A son of Ihuatamai and Hina. He was generally known as Tinirau's son, because Tinirau had married Hina before the child was born.1 Tū-huruhuru married Apakura and by her he begat a son, Tū-whakararo, then a girl, Mairatea, then other children, and lastly the youngest (the Reimatua), the celebrated Whakatau-pōtiki.2 When Tū-huruhuru was a baby his mother, Hina-uri, or Hine-i-te-iwaiwa, deserted him, flying away with her brother Rupe (Māui-mua), but she let the infant drop into the arms of Tinirau, who became its foster-father. When the boy was old enough he was taught by Tinirau how to find the mother who had left him, and by his ministrations Hina was induced to return to her husband.

Tū-huruhuru is mentioned in the celebrated childbirth karakia of Hine-i-te-iwaiwa used by Māori women at the time of parturition.3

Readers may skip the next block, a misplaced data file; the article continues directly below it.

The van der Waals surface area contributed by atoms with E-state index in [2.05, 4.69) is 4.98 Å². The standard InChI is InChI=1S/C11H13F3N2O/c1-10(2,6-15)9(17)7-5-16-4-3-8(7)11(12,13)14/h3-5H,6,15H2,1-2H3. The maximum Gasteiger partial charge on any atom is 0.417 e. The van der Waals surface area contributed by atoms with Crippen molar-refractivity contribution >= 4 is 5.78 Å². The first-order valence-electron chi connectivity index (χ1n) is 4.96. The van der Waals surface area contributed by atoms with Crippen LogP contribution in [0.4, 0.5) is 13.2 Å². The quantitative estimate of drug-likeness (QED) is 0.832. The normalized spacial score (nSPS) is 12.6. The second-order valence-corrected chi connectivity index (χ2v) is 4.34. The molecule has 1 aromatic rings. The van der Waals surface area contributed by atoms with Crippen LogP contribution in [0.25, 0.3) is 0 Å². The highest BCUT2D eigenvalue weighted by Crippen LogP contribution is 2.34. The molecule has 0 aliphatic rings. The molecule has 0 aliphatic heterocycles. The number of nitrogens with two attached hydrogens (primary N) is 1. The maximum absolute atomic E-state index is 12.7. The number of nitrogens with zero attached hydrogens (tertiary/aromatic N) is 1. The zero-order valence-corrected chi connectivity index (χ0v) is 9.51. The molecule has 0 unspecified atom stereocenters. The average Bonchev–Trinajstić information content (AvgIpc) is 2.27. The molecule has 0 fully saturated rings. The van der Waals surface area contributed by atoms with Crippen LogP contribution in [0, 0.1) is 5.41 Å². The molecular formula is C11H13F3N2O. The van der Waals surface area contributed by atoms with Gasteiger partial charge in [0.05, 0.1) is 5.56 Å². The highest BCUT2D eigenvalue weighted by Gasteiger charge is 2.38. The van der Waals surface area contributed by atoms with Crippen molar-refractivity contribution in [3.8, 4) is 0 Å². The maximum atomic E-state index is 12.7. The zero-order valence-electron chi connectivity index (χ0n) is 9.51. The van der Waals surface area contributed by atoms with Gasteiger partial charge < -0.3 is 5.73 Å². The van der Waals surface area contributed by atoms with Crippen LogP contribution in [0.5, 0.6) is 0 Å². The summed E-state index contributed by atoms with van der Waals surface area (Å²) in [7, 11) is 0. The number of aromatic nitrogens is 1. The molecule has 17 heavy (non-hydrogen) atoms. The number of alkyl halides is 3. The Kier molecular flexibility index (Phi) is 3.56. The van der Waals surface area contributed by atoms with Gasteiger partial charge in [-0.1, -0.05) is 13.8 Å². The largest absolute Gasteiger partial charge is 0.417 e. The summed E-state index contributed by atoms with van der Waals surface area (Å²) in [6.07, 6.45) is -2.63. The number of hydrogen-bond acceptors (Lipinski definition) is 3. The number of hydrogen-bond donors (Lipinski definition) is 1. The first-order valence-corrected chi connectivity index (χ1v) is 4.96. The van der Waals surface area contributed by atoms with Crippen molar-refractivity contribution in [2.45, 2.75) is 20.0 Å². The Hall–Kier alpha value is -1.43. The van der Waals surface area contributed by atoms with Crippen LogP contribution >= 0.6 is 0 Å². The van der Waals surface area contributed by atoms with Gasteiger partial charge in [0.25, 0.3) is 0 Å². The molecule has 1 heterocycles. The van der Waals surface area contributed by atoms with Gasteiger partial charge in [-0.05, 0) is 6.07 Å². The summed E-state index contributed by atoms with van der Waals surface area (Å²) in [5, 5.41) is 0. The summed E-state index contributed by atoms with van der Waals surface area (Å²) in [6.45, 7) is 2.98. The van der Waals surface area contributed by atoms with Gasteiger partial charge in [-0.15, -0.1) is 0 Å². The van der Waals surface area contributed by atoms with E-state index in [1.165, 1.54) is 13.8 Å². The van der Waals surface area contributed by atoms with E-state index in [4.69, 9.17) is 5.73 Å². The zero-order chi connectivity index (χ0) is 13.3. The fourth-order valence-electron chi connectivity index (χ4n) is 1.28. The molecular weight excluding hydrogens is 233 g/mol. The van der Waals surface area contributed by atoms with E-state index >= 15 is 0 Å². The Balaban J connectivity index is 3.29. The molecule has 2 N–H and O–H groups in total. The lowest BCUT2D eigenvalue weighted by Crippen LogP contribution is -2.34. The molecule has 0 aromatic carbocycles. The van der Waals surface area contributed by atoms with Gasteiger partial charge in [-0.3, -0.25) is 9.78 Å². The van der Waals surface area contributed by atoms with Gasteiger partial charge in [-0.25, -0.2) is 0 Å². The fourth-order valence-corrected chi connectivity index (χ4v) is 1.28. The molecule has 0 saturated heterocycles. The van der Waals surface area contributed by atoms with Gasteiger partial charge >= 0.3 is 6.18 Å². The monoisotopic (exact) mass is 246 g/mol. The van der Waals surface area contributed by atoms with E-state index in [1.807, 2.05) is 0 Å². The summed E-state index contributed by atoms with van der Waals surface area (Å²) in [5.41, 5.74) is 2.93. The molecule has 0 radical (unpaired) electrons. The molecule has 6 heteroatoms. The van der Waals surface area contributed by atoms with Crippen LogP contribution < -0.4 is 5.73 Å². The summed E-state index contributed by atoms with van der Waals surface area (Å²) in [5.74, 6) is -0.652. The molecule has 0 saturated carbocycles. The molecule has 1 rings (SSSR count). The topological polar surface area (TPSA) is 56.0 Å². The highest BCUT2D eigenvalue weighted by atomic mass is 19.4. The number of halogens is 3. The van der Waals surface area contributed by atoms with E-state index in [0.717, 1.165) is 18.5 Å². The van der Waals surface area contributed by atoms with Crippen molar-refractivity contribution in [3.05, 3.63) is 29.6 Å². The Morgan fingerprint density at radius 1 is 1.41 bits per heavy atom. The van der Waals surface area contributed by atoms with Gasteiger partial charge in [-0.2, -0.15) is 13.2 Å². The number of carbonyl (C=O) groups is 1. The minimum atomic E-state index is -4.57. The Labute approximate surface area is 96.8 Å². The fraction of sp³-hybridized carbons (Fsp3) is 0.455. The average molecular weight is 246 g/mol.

1. Grey, Sir George. (1855). Polynesian Mythology. London: John Murray, p. 50.
  2. ibid., p. 61.
  3. Shortland, Edward. (1882). Maori Religion and Mythology. London: Longmans Green, p. 30.


  • Tregear, Edward. (1891). Maori-Polynesian Comparative Dictionary. Wellington: Government Printer, p. 546.
  • White, John. (1887). Ancient History of the Maori. 6 vols. Wellington: G. Didsbury, Government Printer, p. 2:143.

This article incorporates text from Maori-Polynesian Comparative Dictionary (1891) by Edward Tregear, which is in the public domain.